Artificial intelligence for good health: a scoping review of the ethics literature

BMC Medical Ethics 22 (1):1-17 (2021)
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BackgroundArtificial intelligence has been described as the “fourth industrial revolution” with transformative and global implications, including in healthcare, public health, and global health. AI approaches hold promise for improving health systems worldwide, as well as individual and population health outcomes. While AI may have potential for advancing health equity within and between countries, we must consider the ethical implications of its deployment in order to mitigate its potential harms, particularly for the most vulnerable. This scoping review addresses the following question: What ethical issues have been identified in relation to AI in the field of health, including from a global health perspective?MethodsEight electronic databases were searched for peer reviewed and grey literature published before April 2018 using the concepts of health, ethics, and AI, and their related terms. Records were independently screened by two reviewers and were included if they reported on AI in relation to health and ethics and were written in the English language. Data was charted on a piloted data charting form, and a descriptive and thematic analysis was performed.ResultsUpon reviewing 12,722 articles, 103 met the predetermined inclusion criteria. The literature was primarily focused on the ethics of AI in health care, particularly on carer robots, diagnostics, and precision medicine, but was largely silent on ethics of AI in public and population health. The literature highlighted a number of common ethical concerns related to privacy, trust, accountability and responsibility, and bias. Largely missing from the literature was the ethics of AI in global health, particularly in the context of low- and middle-income countries.ConclusionsThe ethical issues surrounding AI in the field of health are both vast and complex. While AI holds the potential to improve health and health systems, our analysis suggests that its introduction should be approached with cautious optimism. The dearth of literature on the ethics of AI within LMICs, as well as in public health, also points to a critical need for further research into the ethical implications of AI within both global and public health, to ensure that its development and implementation is ethical for everyone, everywhere.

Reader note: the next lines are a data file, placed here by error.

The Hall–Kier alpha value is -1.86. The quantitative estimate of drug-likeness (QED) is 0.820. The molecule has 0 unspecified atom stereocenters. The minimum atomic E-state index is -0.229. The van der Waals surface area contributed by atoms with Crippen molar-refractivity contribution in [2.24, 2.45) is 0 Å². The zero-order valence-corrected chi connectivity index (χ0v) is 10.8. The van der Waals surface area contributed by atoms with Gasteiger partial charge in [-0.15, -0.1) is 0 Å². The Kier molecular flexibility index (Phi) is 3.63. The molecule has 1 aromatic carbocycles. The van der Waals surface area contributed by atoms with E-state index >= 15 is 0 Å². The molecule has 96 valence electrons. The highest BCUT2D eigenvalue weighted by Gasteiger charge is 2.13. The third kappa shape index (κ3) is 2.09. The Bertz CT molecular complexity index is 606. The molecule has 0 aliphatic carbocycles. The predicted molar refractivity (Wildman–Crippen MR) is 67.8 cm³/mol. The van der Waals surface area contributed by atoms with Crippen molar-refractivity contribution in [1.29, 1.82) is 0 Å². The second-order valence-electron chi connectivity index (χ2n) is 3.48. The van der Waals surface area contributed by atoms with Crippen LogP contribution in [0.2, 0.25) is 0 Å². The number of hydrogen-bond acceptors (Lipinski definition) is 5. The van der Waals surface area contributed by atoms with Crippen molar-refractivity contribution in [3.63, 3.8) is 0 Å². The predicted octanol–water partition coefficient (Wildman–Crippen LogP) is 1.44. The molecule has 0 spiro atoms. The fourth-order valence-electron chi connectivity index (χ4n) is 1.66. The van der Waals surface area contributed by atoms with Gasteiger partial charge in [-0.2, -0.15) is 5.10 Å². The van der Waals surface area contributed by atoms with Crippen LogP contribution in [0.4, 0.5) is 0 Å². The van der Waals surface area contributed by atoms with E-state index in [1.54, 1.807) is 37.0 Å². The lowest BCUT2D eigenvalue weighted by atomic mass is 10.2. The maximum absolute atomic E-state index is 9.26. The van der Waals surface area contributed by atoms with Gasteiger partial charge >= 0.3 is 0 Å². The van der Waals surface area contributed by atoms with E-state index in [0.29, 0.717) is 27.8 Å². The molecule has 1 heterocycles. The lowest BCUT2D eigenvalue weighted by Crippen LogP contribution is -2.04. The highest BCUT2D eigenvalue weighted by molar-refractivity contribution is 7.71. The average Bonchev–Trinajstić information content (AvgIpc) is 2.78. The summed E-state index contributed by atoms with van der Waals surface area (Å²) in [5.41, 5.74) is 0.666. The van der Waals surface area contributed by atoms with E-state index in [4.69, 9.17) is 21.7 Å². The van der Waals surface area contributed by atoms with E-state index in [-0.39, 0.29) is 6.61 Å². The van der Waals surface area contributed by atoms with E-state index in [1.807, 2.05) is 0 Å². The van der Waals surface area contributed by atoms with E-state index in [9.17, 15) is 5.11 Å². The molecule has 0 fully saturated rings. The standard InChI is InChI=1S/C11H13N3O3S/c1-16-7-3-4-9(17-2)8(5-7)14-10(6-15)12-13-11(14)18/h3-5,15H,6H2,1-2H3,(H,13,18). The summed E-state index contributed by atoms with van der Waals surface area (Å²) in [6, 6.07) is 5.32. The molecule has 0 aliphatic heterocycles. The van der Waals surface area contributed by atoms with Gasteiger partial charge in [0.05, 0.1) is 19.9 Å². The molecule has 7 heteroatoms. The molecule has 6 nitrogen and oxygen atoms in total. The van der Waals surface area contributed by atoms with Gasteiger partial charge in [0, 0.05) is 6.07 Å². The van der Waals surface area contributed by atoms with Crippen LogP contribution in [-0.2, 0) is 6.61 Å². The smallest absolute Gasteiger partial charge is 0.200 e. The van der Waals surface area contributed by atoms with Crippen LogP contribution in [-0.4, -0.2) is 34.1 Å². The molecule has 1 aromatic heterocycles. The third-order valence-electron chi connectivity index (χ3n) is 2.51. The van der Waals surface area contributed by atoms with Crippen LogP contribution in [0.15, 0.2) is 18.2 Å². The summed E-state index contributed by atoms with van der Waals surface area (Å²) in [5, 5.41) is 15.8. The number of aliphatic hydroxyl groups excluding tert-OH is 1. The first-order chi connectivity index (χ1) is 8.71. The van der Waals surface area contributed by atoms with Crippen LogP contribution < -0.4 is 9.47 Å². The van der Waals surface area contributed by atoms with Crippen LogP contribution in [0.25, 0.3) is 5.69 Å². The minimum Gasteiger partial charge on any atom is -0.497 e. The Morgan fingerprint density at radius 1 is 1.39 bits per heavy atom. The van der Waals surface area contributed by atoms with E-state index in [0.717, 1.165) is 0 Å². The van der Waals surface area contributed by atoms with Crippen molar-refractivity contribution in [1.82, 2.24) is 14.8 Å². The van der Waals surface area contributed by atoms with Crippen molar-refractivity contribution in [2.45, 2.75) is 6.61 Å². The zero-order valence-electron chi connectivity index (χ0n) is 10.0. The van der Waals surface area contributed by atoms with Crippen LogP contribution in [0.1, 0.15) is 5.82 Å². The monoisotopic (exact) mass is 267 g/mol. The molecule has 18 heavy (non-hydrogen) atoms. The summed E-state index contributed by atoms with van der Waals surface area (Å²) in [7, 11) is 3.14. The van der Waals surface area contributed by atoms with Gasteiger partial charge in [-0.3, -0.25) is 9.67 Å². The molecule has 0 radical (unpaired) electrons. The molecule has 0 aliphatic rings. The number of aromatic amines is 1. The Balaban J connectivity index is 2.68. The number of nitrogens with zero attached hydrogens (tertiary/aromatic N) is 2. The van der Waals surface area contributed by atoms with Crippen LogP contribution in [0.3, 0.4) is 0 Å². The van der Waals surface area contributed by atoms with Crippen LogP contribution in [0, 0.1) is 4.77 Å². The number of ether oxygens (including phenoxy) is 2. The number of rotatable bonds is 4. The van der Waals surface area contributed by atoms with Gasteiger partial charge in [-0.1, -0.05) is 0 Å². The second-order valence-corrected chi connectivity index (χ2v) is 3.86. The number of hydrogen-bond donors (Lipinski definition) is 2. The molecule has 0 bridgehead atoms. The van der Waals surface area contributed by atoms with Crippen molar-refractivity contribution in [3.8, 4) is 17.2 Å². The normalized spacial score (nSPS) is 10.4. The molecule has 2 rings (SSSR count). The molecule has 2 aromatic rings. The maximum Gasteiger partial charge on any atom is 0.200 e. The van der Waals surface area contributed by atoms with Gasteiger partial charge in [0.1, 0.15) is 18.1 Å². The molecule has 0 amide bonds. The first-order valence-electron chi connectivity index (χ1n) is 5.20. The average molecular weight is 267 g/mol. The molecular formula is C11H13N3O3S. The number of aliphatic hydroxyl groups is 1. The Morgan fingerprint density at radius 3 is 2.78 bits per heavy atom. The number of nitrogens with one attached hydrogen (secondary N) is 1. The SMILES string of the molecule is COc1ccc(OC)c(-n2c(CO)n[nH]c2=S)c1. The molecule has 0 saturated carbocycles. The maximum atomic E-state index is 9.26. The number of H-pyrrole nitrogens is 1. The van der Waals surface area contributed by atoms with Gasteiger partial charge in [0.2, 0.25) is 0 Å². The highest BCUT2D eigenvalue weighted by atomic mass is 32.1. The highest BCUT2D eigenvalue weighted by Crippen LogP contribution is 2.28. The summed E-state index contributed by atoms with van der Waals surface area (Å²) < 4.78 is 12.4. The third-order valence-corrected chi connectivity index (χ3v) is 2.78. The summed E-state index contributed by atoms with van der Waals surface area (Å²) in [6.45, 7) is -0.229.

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Kathleen Murphy
Trinity University

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